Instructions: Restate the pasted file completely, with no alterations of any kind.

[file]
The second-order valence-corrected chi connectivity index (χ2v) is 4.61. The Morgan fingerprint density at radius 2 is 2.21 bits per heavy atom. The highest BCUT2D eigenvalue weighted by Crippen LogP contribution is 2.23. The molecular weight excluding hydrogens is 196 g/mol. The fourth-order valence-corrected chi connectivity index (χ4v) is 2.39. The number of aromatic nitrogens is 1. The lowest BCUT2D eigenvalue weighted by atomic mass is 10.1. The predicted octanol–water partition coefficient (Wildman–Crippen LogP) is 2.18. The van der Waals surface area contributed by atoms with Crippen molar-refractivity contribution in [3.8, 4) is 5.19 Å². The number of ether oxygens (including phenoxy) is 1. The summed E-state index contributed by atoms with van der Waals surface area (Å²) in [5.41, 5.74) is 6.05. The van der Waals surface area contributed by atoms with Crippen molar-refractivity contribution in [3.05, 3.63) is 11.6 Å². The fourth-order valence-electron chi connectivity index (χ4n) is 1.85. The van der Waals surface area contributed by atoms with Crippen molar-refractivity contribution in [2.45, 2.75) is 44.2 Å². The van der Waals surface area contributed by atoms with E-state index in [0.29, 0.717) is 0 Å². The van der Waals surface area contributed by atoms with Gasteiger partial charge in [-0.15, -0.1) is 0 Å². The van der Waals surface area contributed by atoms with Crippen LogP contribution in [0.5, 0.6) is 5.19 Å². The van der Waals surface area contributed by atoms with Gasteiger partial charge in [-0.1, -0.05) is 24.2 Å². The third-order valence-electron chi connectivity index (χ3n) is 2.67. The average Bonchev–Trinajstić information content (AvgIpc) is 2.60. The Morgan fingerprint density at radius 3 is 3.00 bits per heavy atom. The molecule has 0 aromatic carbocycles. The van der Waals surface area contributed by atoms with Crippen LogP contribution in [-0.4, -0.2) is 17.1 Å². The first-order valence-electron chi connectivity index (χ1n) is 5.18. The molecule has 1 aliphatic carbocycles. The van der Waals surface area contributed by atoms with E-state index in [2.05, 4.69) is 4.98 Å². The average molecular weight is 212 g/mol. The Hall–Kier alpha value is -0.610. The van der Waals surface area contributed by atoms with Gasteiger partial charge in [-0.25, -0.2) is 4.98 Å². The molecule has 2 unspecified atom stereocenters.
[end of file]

The second-order valence-corrected chi connectivity index (χ2v) is 4.61. The Morgan fingerprint density at radius 2 is 2.21 bits per heavy atom. The highest BCUT2D eigenvalue weighted by Crippen LogP contribution is 2.23. The molecular weight excluding hydrogens is 196 g/mol. The fourth-order valence-corrected chi connectivity index (χ4v) is 2.39. The number of aromatic nitrogens is 1. The lowest BCUT2D eigenvalue weighted by atomic mass is 10.1. The predicted octanol–water partition coefficient (Wildman–Crippen LogP) is 2.18. The van der Waals surface area contributed by atoms with Crippen molar-refractivity contribution in [3.8, 4) is 5.19 Å². The number of ether oxygens (including phenoxy) is 1. The summed E-state index contributed by atoms with van der Waals surface area (Å²) in [5.41, 5.74) is 6.05. The van der Waals surface area contributed by atoms with Crippen molar-refractivity contribution in [3.05, 3.63) is 11.6 Å². The fourth-order valence-electron chi connectivity index (χ4n) is 1.85. The van der Waals surface area contributed by atoms with Crippen molar-refractivity contribution in [2.45, 2.75) is 44.2 Å². The van der Waals surface area contributed by atoms with E-state index in [0.29, 0.717) is 0 Å². The van der Waals surface area contributed by atoms with Gasteiger partial charge in [-0.15, -0.1) is 0 Å². The van der Waals surface area contributed by atoms with Crippen LogP contribution in [0.5, 0.6) is 5.19 Å². The van der Waals surface area contributed by atoms with Gasteiger partial charge in [-0.1, -0.05) is 24.2 Å². The third-order valence-electron chi connectivity index (χ3n) is 2.67. The average Bonchev–Trinajstić information content (AvgIpc) is 2.60. The Morgan fingerprint density at radius 3 is 3.00 bits per heavy atom. The molecule has 0 aromatic carbocycles. The van der Waals surface area contributed by atoms with Crippen LogP contribution in [-0.4, -0.2) is 17.1 Å². The first-order valence-electron chi connectivity index (χ1n) is 5.18. The molecule has 1 aliphatic carbocycles. The van der Waals surface area contributed by atoms with E-state index in [2.05, 4.69) is 4.98 Å². The average molecular weight is 212 g/mol. The Hall–Kier alpha value is -0.610. The van der Waals surface area contributed by atoms with Gasteiger partial charge in [-0.25, -0.2) is 4.98 Å². The molecule has 2 unspecified atom stereocenters.